ACCA (the Association of Chartered Certified Accountants) is calling for more ambitious policies to achieve net zero emissions by 2050, targeting green infrastructure investment from the public and private sector and a form of carbon pricing. Early and global action on this, as well as the right incentives and support are necessary, says the global body.
Recent events, including devastating floods in China, Europe and north east US, forest fires in Greece and California have underscored the need to act on climate change. In the 2015 Paris Agreement, countries agreed to ‘holding the increase in the global average temperature to well below 2°C above pre-industrial levels’ to avert catastrophic outcomes, and this will require bringing net greenhouse gas emissions to zero by 2050.
Michael Taylor, ACCA’s chief economist of says: ‘The importance of the delayed UN Conference on Climate Change COP26 meeting scheduled to take place in Glasgow soon cannot be overstated. As we say in a white paper briefing published today, ACCA believes that the policies that will achieve net zero emissions by 2050 need to be much more ambitious than they have been so far.’
For ACCA, global and EU policy-makers and governments have a crucial role in reducing carbon emissions through regulation, the provision of green infrastructure and appropriately targeted subsidies. But as with so much policy designed to change economic behaviour, the adoption of early and anticipated policy changes is the most effective approach. Such policies also need to be pursued at a global level.
Michael Taylor explains: ‘Recent ECOFIN’s conclusions on climate finance say that carbon pricing and phasing out environmentally harmful fossil fuel subsidies are key in achieving net zero commitments. We could not agree more. A shift from fossil fuels to low carbon energy requires the replacement of existing carbon-intensive capital with low-carbon capital. Our recommended strategy to reach these ambitious goals involves two key elements: green infrastructure investment from the public and private sector and a form of carbon pricing.
‘ACCA is calling on a global minimum carbon price, as in an integrated global economy unilateral action by individual countries has limits. While substantial progress to net zero can only be made by the bigger emitters such as China, the US and EU reaching that goal themselves, net zero will still be missed unless emerging markets also reduce emissions. The challenge is however much greater for emerging markets striving also for faster economic growth and higher living standards’, he adds.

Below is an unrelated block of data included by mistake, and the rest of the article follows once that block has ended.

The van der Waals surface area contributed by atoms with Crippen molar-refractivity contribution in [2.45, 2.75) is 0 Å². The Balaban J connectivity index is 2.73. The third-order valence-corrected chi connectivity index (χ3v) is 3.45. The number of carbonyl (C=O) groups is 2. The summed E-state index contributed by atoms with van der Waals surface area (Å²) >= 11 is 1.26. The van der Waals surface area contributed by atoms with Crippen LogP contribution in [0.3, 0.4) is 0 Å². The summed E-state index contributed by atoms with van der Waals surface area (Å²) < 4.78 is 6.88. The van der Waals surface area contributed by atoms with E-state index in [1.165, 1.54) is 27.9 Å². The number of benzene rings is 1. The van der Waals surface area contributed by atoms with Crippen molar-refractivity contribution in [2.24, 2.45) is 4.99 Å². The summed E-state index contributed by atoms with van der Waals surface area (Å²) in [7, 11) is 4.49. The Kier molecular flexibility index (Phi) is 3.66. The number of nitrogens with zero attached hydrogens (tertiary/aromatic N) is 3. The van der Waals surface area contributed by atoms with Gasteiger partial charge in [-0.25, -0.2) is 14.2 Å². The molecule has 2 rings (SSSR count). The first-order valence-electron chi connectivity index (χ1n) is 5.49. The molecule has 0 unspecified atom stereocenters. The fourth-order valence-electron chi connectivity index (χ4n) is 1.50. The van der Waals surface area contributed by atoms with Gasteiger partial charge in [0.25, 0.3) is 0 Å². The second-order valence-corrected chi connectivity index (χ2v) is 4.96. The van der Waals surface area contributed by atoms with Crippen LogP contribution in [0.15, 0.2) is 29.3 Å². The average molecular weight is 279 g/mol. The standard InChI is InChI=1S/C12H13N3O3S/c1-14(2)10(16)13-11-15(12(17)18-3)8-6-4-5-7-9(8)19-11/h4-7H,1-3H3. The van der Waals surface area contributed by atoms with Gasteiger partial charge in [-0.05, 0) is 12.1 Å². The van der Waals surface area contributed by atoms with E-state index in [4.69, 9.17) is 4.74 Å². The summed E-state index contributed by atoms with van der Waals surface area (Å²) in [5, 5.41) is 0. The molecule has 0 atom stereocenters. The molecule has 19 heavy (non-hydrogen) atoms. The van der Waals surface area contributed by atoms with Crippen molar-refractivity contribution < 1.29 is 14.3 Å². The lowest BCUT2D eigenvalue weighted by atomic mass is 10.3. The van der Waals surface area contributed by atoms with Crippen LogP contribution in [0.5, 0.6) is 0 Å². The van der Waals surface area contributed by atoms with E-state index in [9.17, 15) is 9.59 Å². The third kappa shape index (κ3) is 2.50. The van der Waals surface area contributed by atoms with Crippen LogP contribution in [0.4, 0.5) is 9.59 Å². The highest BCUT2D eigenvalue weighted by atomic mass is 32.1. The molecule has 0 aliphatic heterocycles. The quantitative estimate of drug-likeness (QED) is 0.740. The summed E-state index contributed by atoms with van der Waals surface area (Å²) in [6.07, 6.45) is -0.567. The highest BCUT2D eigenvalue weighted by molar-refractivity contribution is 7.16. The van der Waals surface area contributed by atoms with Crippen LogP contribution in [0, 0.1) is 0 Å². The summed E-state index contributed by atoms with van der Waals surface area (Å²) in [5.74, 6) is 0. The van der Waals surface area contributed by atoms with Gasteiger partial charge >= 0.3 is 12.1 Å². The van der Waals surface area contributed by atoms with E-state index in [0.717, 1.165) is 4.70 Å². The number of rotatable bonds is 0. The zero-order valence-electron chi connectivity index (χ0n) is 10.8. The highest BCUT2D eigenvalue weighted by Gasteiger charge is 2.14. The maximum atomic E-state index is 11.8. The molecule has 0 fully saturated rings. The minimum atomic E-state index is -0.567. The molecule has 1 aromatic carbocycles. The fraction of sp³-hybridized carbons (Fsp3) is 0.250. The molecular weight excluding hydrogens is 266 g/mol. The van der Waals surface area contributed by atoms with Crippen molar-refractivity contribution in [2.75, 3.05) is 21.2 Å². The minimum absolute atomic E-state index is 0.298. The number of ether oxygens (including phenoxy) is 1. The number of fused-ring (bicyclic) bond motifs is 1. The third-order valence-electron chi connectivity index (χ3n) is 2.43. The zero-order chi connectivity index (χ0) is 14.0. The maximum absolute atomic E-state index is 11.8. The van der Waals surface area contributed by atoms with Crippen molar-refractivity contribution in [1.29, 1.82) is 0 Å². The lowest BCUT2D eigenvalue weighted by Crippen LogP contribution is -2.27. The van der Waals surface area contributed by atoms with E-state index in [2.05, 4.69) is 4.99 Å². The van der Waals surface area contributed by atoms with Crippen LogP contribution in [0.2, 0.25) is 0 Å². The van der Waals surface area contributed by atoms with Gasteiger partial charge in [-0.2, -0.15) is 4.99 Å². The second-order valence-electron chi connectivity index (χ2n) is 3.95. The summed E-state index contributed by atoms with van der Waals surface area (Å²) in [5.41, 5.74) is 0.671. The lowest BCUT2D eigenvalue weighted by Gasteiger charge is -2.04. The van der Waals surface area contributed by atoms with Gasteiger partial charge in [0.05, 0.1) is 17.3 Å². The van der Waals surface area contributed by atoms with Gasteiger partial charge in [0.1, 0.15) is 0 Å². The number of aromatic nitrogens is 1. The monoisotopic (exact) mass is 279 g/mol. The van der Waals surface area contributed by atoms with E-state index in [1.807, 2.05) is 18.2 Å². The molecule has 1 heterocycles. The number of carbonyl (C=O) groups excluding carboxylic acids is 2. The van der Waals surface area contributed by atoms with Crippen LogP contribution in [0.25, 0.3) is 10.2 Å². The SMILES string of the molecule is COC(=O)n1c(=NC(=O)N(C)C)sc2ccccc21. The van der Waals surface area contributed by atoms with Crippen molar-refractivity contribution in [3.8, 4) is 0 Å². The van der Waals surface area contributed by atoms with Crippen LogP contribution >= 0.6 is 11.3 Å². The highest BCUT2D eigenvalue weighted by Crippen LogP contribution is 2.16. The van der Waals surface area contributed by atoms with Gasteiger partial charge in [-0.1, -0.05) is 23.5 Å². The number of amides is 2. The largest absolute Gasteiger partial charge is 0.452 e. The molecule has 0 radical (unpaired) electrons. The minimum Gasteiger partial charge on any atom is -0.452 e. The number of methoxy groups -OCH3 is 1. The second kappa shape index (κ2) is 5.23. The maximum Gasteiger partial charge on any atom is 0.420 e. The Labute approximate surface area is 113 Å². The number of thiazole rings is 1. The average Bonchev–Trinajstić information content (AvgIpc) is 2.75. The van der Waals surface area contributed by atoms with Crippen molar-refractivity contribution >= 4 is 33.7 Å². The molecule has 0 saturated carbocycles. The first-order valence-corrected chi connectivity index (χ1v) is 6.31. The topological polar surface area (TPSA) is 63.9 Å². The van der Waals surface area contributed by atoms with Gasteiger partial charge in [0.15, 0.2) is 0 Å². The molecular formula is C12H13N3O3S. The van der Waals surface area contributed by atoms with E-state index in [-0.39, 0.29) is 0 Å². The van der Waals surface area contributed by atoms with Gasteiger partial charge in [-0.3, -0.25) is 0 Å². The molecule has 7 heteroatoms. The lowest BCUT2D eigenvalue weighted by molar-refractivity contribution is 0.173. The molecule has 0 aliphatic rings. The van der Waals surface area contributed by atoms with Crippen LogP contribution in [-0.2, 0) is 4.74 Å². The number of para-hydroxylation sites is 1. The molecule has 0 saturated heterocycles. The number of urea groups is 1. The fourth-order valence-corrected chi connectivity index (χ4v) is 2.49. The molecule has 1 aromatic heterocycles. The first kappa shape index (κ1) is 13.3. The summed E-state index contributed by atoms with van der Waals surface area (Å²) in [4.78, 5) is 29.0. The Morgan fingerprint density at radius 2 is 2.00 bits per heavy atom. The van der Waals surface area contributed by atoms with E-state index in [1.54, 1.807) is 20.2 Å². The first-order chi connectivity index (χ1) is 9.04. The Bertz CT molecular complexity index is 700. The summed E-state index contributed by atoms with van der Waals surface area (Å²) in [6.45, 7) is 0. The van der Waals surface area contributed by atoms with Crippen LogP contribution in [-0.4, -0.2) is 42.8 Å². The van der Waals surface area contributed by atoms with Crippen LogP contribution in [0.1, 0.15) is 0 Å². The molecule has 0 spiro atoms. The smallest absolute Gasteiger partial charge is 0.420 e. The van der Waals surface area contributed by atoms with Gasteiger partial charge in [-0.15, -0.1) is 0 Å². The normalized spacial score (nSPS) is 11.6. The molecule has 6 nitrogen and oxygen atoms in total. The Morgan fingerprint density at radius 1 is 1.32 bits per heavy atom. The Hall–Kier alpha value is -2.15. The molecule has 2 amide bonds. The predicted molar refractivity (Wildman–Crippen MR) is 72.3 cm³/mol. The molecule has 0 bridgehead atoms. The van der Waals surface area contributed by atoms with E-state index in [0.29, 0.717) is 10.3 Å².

Carbon pricing can take the form either of a straightforward tax that raises the price to a certain level or in an emissions trading scheme (ETS) ‘cap and trade’ where the quantity of CO2 emissions is set and permits issued for this quantity. In either case, raising the price of carbon provides incentives to transition towards low carbon alternatives and away from fossil fuels.
However, a limiting factor in the geographical spread and level of carbon pricing is the risk of ‘carbon leakage'. One way of correcting this is through Border Carbon Adjustments, which in effect are import tariffs that raise the import prices of energy intensive goods such that they include the carbon price applied to domestic producers.
Michael Taylor concludes: ‘In July the EU announced its intention to introduce a Carbon Border Adjustment Mechanism (CBAM) covering iron and steel, cement, aluminium, electricity and fertiliser. An alternative approach than CBAMs favoured by ACCA would be an agreed global minimum price of carbon, which would allow for a lower carbon price floor for countries with lower per capita incomes in recognition of differing responsibilities between countries.’
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ACCA's policy paper is available here: Paying the (carbon) price for Net Zero: ACCA calls for global minimum price of carbon | ACCA Global
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